Component-based Game Engine Design

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Supervisor:
Dr. Szécsi László
Department of Control Engineering and Information Technology

The modern 3D graphics engines that are behind today's biggest games are incredible works of mathematics and programming, and understanding them in their entirety is a difficult task. Seasoned industry veterans lead the teams building the astounding architectures that serve as middleware connecting graphics hardware and game logic. A game is comprised of an incredible amount of different parts no matter if we look at it from a technical standpoint (models, textures, sounds, game rules, scripts, AI...) or just from a consumer's standpoint (story, characters, locations, activities...). The amount of content in some of today’s AAA releases is truly unbelievable. What enables game creators to build these vast worlds are the complex software systems that are today’s modern game engines.

My master thesis will introduce some aspects of modern engine development using DirectX 11 API and the C++ programming language.

An engine is a big and complex system. My concrete engine implementation uses a modular approach, where the graphics engine is only part of a bigger software architecture. The tools to build such architecture have to be chosen accordingly. In the first chapter I present some of the programming paradigms and patterns I have used to create the engine and all of its helper subsystems. As I explain the working of the architecture from a higher standpoint, I will also introduce all of the smaller subsystems supporting the graphics engine.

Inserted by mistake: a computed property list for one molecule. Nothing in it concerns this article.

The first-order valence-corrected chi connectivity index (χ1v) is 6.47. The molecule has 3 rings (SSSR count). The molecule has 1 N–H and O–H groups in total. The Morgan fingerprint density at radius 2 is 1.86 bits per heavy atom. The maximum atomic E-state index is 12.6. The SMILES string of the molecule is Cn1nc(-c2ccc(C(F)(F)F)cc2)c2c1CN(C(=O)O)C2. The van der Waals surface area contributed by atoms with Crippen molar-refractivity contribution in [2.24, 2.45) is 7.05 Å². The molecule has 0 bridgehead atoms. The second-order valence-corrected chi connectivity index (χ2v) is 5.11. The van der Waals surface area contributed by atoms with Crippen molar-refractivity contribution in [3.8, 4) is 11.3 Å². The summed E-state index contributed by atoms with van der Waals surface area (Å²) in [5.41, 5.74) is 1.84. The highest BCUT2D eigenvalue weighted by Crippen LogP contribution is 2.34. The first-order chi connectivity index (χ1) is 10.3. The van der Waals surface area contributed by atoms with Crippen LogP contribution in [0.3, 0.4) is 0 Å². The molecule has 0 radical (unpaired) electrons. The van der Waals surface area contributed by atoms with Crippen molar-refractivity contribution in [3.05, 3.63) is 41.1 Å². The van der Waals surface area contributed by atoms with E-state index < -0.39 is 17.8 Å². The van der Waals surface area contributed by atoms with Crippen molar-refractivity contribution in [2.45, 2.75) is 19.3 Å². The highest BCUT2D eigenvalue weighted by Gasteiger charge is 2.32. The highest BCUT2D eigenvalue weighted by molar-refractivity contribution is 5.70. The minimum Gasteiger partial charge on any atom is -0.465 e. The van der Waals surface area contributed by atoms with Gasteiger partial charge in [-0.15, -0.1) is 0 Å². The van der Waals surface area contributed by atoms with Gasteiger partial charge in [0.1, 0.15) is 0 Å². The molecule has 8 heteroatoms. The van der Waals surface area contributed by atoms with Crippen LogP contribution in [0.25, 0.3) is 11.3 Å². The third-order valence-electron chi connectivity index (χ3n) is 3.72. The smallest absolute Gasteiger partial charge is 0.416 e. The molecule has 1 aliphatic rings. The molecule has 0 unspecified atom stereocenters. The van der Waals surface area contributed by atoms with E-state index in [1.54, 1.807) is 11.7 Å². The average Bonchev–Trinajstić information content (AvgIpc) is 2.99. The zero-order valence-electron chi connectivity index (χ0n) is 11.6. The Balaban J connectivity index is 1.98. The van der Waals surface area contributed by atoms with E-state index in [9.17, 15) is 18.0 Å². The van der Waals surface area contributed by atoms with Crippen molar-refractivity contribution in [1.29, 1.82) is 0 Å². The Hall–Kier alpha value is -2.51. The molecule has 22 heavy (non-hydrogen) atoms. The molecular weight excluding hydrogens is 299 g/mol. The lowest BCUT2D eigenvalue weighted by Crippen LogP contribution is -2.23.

The second chapter is about the component-based graphics engine itself. The first section is an overview of the engine, where I present the most basic operations required to run a game. In the later sections I expand upon the main parts of the engine, such as the animation (movement) system, physics system, resource and asset handling and entity (game object) creation.

The third and last chapter is all about the rendering. After discussing the capabilities of the rendering engine (deferred shading, PCF shadow maps), I address the optimization problems connected to them. In the later sections I will describe the methods I have used to maximize the number of draw calls in the engine. These methods are instancing, view frustum culling and an algorithm for ordering state change operations. This algorithm enables creating a flexible framework that groups together drawing calls that share any of the conceivable render states, minimizing the number of CPU-GPU communication instances required to set them.

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